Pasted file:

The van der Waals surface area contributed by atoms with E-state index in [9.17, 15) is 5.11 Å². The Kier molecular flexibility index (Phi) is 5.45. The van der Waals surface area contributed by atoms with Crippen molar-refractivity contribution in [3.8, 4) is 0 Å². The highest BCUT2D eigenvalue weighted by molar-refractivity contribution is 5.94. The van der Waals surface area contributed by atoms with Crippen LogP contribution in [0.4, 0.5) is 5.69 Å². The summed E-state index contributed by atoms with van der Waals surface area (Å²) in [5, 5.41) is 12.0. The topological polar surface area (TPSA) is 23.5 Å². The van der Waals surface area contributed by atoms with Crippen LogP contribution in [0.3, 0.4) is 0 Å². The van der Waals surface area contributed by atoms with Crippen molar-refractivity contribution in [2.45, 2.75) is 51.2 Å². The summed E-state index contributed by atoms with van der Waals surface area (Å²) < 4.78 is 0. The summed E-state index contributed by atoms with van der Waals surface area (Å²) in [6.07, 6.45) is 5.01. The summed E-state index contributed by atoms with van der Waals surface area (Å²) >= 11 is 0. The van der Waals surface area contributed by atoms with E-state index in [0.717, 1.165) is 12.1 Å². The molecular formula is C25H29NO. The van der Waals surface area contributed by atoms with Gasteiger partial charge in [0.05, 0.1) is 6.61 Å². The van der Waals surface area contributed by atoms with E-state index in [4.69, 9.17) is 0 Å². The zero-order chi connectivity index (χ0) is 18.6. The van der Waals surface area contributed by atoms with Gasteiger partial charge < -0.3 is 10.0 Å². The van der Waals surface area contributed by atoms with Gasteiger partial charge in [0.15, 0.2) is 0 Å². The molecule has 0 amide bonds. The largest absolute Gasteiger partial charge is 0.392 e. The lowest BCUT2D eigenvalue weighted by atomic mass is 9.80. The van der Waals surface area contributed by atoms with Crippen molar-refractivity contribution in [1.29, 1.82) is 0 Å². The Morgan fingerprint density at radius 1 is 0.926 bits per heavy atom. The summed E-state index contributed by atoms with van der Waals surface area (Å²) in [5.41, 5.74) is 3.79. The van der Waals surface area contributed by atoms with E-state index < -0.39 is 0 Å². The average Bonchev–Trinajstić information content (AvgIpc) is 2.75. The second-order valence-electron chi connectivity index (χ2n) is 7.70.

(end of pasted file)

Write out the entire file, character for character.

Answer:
The van der Waals surface area contributed by atoms with E-state index in [9.17, 15) is 5.11 Å². The Kier molecular flexibility index (Phi) is 5.45. The van der Waals surface area contributed by atoms with Crippen molar-refractivity contribution in [3.8, 4) is 0 Å². The highest BCUT2D eigenvalue weighted by molar-refractivity contribution is 5.94. The van der Waals surface area contributed by atoms with Crippen LogP contribution in [0.4, 0.5) is 5.69 Å². The summed E-state index contributed by atoms with van der Waals surface area (Å²) in [5, 5.41) is 12.0. The topological polar surface area (TPSA) is 23.5 Å². The van der Waals surface area contributed by atoms with Crippen LogP contribution in [0.3, 0.4) is 0 Å². The van der Waals surface area contributed by atoms with Crippen molar-refractivity contribution in [2.45, 2.75) is 51.2 Å². The summed E-state index contributed by atoms with van der Waals surface area (Å²) < 4.78 is 0. The summed E-state index contributed by atoms with van der Waals surface area (Å²) in [6.07, 6.45) is 5.01. The summed E-state index contributed by atoms with van der Waals surface area (Å²) >= 11 is 0. The van der Waals surface area contributed by atoms with E-state index in [0.717, 1.165) is 12.1 Å². The molecular formula is C25H29NO. The van der Waals surface area contributed by atoms with Gasteiger partial charge in [0.05, 0.1) is 6.61 Å². The van der Waals surface area contributed by atoms with E-state index in [4.69, 9.17) is 0 Å². The zero-order chi connectivity index (χ0) is 18.6. The van der Waals surface area contributed by atoms with Gasteiger partial charge < -0.3 is 10.0 Å². The van der Waals surface area contributed by atoms with Gasteiger partial charge in [0.15, 0.2) is 0 Å². The molecule has 0 amide bonds. The largest absolute Gasteiger partial charge is 0.392 e. The lowest BCUT2D eigenvalue weighted by atomic mass is 9.80. The van der Waals surface area contributed by atoms with Crippen molar-refractivity contribution in [1.29, 1.82) is 0 Å². The Morgan fingerprint density at radius 1 is 0.926 bits per heavy atom. The summed E-state index contributed by atoms with van der Waals surface area (Å²) in [5.41, 5.74) is 3.79. The van der Waals surface area contributed by atoms with E-state index < -0.39 is 0 Å². The average Bonchev–Trinajstić information content (AvgIpc) is 2.75. The second-order valence-electron chi connectivity index (χ2n) is 7.70.